Read these four books, then go write an awesome novel
I am super excited about National Novel Writing Month (NaNoWriMo) this November. I don’t think I can participate because I’ve been doing NaNoWriLIFE for the past five years, but I’m all fired up about the idea of you participating.
I felt God nudging me to write this post, like he was saying, “There is someone out there who needs to write a book. I gave them this great idea for a story, and they keep talking themselves out of putting it down on paper. They read your blog due to an unfortunate lost bet situation, so please do a post about NaNoWriMo and I’ll use it as a sign to them to finally write this book.” (God uses “their” as a gender-neutral singular pronoun, because that’s how it was supposed to be in his original plan.)
So if you have ever thought about writing a novel or a memoir, I strongly encourage you to do it this November! No, you probably won’t be able to get a flawless, ready-to-publish manuscript completed in a month, but you will be able to cover the canvass, and that’s what matters most.
We have a month until the start date, which gives you some time to sharpen your tools. I’ve read pretty much every writing book in existence, and I put all of that advice to the test while writing my memoir (a genre which, in terms of form, is very similar to fiction). Below are the four books that I found to be most helpful. Whether you’re going to jump into NaNoWriMo or write your book at another time, I cannot encourage you strongly enough to read each of these books.
Hot off the presses, this new book from bestselling author Steven Pressfield is a gem. It’s a cross between a memoir and a how-to manual in which he walks the reader through the process of writing his first novel, The Legend of Bagger Vance. There is great stuff here on all levels: insights into how a legendary author puts a book together, as well as fascinating behind-the-scenes tidbits from the industry (he had to pay his own airfare to the premier of the movie!)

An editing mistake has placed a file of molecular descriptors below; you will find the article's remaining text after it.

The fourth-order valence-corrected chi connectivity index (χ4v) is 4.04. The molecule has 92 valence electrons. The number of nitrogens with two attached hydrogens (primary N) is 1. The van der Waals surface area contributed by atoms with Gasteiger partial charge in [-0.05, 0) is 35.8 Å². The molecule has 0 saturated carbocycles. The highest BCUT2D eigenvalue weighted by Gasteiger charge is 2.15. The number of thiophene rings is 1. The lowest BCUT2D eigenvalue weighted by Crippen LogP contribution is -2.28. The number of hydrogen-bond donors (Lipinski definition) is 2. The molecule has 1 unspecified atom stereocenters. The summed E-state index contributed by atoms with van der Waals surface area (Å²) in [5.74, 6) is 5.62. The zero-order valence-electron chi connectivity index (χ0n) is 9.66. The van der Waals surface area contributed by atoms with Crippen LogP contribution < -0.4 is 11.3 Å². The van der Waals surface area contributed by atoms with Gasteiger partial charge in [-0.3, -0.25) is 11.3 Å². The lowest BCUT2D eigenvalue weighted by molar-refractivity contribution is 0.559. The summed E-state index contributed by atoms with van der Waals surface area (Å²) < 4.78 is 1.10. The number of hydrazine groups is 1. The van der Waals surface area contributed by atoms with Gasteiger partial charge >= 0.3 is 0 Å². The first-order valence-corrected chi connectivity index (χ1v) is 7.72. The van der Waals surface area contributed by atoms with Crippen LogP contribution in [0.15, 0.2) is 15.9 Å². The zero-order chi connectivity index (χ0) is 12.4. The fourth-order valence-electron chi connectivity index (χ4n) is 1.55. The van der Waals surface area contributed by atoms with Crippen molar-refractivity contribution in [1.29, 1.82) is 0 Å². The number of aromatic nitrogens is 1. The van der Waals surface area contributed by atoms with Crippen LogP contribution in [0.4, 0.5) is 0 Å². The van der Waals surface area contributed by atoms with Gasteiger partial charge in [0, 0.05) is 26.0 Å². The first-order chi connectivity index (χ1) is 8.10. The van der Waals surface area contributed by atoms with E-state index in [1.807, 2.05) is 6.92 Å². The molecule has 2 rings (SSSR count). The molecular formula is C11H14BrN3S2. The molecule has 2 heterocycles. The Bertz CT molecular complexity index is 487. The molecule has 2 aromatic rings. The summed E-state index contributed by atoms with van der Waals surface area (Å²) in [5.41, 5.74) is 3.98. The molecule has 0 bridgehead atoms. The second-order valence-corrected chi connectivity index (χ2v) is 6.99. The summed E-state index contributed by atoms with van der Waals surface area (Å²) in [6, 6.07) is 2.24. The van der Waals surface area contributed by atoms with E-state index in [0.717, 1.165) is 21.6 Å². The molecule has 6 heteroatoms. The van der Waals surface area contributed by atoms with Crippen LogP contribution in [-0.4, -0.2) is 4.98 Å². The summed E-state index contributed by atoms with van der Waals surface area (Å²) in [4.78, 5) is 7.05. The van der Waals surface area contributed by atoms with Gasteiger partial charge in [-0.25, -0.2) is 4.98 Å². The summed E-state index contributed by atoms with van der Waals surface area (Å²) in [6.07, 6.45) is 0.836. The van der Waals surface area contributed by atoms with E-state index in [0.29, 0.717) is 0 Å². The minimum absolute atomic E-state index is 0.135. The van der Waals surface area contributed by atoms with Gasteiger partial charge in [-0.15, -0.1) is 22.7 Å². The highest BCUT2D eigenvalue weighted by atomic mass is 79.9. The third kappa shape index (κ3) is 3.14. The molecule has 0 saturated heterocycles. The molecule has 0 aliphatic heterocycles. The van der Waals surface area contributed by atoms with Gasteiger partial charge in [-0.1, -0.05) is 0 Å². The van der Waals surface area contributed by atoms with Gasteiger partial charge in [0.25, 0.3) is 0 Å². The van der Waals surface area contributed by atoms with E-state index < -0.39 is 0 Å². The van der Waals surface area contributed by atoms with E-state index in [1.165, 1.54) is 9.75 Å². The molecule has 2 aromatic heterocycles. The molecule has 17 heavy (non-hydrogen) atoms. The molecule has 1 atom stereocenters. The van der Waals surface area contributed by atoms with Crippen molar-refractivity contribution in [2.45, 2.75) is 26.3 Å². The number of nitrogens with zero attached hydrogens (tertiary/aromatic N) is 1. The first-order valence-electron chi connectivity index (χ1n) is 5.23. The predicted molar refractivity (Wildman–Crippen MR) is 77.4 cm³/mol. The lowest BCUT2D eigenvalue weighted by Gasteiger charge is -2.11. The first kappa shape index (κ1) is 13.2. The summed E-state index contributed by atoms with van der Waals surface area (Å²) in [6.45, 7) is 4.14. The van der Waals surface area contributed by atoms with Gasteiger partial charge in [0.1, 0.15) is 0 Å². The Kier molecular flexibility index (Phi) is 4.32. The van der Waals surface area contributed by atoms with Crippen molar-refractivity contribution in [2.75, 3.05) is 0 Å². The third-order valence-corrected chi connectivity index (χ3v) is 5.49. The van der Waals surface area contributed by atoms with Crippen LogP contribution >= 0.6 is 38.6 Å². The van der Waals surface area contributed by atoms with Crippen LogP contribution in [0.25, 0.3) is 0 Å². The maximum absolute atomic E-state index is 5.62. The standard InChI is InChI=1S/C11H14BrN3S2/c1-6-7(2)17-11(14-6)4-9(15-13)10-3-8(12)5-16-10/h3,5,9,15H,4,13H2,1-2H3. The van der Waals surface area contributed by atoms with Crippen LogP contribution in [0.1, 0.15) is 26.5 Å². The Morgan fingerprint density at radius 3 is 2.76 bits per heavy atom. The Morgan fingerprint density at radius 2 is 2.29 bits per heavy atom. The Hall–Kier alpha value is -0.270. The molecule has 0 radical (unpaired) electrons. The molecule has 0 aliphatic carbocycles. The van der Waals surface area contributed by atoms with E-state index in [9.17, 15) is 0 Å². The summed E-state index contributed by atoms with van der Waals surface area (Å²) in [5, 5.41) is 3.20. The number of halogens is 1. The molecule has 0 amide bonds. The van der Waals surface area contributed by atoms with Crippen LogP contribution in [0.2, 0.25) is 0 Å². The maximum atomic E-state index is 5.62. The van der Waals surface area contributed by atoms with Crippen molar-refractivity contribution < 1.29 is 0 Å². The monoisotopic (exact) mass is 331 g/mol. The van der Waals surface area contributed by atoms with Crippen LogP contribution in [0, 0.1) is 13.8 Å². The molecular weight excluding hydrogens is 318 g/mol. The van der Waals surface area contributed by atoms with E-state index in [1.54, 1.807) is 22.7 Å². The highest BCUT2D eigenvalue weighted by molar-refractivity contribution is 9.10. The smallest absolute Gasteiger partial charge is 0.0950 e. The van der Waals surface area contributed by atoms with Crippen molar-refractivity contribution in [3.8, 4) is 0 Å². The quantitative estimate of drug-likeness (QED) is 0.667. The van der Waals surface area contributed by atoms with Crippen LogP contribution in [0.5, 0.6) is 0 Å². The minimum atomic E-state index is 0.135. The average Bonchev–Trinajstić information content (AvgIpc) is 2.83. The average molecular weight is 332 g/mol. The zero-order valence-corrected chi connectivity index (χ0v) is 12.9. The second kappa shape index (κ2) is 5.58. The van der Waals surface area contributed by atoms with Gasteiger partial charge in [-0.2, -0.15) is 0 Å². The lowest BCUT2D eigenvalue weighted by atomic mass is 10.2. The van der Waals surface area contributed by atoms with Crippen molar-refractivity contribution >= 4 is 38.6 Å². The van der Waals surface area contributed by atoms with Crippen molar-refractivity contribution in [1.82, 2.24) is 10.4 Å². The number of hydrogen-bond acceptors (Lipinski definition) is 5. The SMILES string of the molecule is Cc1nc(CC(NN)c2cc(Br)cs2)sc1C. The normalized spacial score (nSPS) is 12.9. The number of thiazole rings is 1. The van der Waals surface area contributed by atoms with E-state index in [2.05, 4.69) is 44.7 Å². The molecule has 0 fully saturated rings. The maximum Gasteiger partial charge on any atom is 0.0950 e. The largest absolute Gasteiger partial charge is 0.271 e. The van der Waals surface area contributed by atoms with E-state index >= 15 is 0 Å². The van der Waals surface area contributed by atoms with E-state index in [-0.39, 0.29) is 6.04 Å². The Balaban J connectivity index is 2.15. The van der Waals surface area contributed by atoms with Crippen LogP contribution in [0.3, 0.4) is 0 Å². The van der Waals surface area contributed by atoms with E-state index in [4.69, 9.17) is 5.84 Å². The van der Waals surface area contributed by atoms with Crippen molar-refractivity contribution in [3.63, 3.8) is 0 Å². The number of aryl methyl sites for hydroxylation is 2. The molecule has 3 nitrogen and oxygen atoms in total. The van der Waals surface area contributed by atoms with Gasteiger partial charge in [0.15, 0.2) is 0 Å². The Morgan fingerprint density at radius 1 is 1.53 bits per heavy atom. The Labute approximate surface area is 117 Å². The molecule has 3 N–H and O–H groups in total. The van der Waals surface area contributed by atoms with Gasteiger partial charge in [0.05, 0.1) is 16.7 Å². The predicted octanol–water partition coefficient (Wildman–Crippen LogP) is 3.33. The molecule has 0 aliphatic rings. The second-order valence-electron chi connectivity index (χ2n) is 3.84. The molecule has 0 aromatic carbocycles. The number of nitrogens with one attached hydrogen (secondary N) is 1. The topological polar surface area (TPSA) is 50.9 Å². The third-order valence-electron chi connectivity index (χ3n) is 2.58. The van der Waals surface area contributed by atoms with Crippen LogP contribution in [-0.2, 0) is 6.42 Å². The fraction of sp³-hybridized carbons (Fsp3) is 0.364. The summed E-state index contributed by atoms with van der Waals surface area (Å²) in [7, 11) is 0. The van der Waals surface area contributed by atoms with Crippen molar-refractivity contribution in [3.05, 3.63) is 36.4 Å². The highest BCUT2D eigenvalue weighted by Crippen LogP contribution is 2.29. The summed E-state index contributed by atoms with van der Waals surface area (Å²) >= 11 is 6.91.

Please listen to me when I say this: if you read the section called Finding the Theme, on pages 47 – 49 of the current paperback version, you will have more than gotten your money’s worth out of this book. Honestly, you will have received more wisdom than is contained in shelves full of other books on writing. All great writers understand theme on a gut level, but Pressfield is one of the few who can articulate what it is, why it matters, and how you can find it in your own work.
If you write any kind of stories at all — including blog posts, Facebook updates, or Christmas card letters — you will find that this book takes your prose to a whole new level. Author Rebecca McClanahan teaches us how to get the images in our imaginations down on paper in a way that it will resonate as deeply for the reader as it does for us, and she offers lots of examples from well-known books so that we can see the concepts in action.
If I could only recommend one book for writers of all genres to read, it would be this one.
Story is an objective concept. If I run up to you and say, “I have the best story for you: yesterday, I got in my car!” you’d have an intuitive sense that that is not a story.
Larry Brooks has done the world a favor by taking a look at the great stories of history and articulating what structural elements they all have in common. He then names each of these elements, and helps authors understand what they are and how they function in a book. He analogizes it to being like learning to draw a face: all faces have certain elements in common (two eyes, a nose, a mouth). Within that framework there are infinite possibilities for artistic expression, but you need to understand the basic components in order to be a master of face-drawing.
I would note that this book is just as important for memoir as it is for fiction. If you feel moved to record a real-life story, knowing the elements of story engineering will help you unearth the clearest narrative from your jumble of memories.
(The only circumstance under which I’d recommend skipping this book is if you plan to write a swashbuckling saga like The Long Ships, since sagas have different story engineering principles.)
(If you’re going to write a swashbuckling saga like The Long Ships, you are made of win.)
4. 2K to 10K
The subtitle of this book is “Writing Faster, Writing Better, and Writing More of What You Love,” and it delivers on its promises. Successful novelist Rachel Aaron shares her secrets for how she took her own writing output from 2,000 to 10,000 words per day, without a decrease in quality. I read the book in less than an hour, and I tried out her suggestions during my next writing time. I was astonished to see that I was able to quadruple my output, and it was some of my best work. This book has the best “time spent reading it”-to-“amount it improved my life” ratio of anything I’ve ever read.
. . .
I spent a long time thinking about which books to include on this list, and I’m confident that you’ll be thrilled with all of them. If you plan to participate in NaNoWriMo, you should have plenty of time to read all of them by November. (And if you need further inspiration, here is a list of a few NaNoWriMo novels that ended up getting published.)
If you’ve ever thought about writing a novel or memoir, I’d love to hear about it. What is it about? What inspires you about this story?
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